Answer example

"I evaluate success in our school by the overall grades of our students, community and parent engagement, and the amount of disciplinary action required. If we are doing a great job as teachers, the culture in the school will be more positive than negative."

Marketing Manager
Answer example

"I have a very in-depth and successful system for evaluating success among my team members. I check in twice per week with each member of my team. On Monday's - to set our goals together. Then, on Friday's, to discuss any successes and challenges. I have them self-evaluate and then we create a plan for success for the upcoming week. I evaluate their success based on their follow through and willingness to work hard to reach their goals."

Landscape Architect
Answer example

"Success is meeting my daily, weekly, monthly and annual goals and being recognized as a hardworking professional by my employer. The company's success is my success. I also value becoming the best in my field."

Training Specialist
Answer example

"I measure my success as a trainer based on the longevity of employment after training (turnover) and the extent to which trainees are equipped to properly perform their roles and responsibilities. My work as a trainer is never done as I am constantly improving the process but we have check points and testing that ensure we are teaching the materials in a way that sticks."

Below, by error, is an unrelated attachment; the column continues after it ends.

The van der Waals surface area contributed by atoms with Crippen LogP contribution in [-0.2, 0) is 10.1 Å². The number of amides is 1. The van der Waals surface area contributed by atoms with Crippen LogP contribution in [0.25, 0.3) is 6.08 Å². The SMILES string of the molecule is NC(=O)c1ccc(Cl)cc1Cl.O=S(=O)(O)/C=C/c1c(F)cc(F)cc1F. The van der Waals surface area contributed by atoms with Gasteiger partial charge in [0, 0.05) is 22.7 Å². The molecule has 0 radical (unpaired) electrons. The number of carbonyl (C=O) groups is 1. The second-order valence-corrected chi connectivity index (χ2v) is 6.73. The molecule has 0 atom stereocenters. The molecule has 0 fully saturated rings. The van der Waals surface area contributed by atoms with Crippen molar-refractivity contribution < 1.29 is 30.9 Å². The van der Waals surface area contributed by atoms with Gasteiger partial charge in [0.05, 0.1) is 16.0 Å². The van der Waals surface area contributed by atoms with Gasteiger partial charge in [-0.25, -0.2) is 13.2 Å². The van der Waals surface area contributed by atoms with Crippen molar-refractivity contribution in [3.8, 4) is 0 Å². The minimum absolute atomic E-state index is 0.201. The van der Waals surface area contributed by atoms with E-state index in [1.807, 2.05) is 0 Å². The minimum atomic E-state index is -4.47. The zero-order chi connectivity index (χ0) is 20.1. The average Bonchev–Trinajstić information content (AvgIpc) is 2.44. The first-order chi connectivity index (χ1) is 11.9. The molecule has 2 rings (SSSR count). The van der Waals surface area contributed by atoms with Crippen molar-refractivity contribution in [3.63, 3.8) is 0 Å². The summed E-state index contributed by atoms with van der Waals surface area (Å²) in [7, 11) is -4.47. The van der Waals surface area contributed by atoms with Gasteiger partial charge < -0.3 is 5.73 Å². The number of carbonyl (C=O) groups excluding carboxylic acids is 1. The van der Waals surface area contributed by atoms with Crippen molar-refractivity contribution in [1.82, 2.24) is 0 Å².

Sous Chef
Answer example

"I define success by how myself and my team feel at the end of a shift. Are we proud of what we have presented today? Did everyone communicate efficiently? If we are able to answer 'yes' to these questions, I would consider it a successful day."

University Administrator
Answer example

"I evaluate success through the feedback and acknowledgment of my work and also that of the team. I also evaluate success through how happy I am and also how I feel about the Company I work for. It is important to me to be adding value and know that my efforts are appreciated."

Written by:

Ryan Brown
Ryan Brown, is the creator of MockQuestions. He has over ten years experience creating interview questions. His website has helped over 10 million job seekers in their interview preparation.
Rachelle Enns
Rachelle Enns is a job search expert, executive headhunter, career catalyst, and interview coach. Utilized by top talent from Fortune companies like Microsoft, General Electric, and Nestle, she helps professionals position themselves in today's competitive digital marketplace. Rachelle founded Renovate My Resume and Executive Resume Solutions, two companies focused on helping job seekers get their edge back. She helps everyone from new graduates looking for their first placement, to CEO's who want more out of their career. Rachelle coaches students to executives on how to master the toughest interview questions and how to handle the most bizarre interview situations; all with confidence and poise. Rachelle trains other career coaches, recruiters, and resume writers, globally. A big part of her job is also spent coaching HR professionals on how to bring the human touch back into their interview and hiring process.
First written on: 01/05/2017
Last modified on: 06/29/2018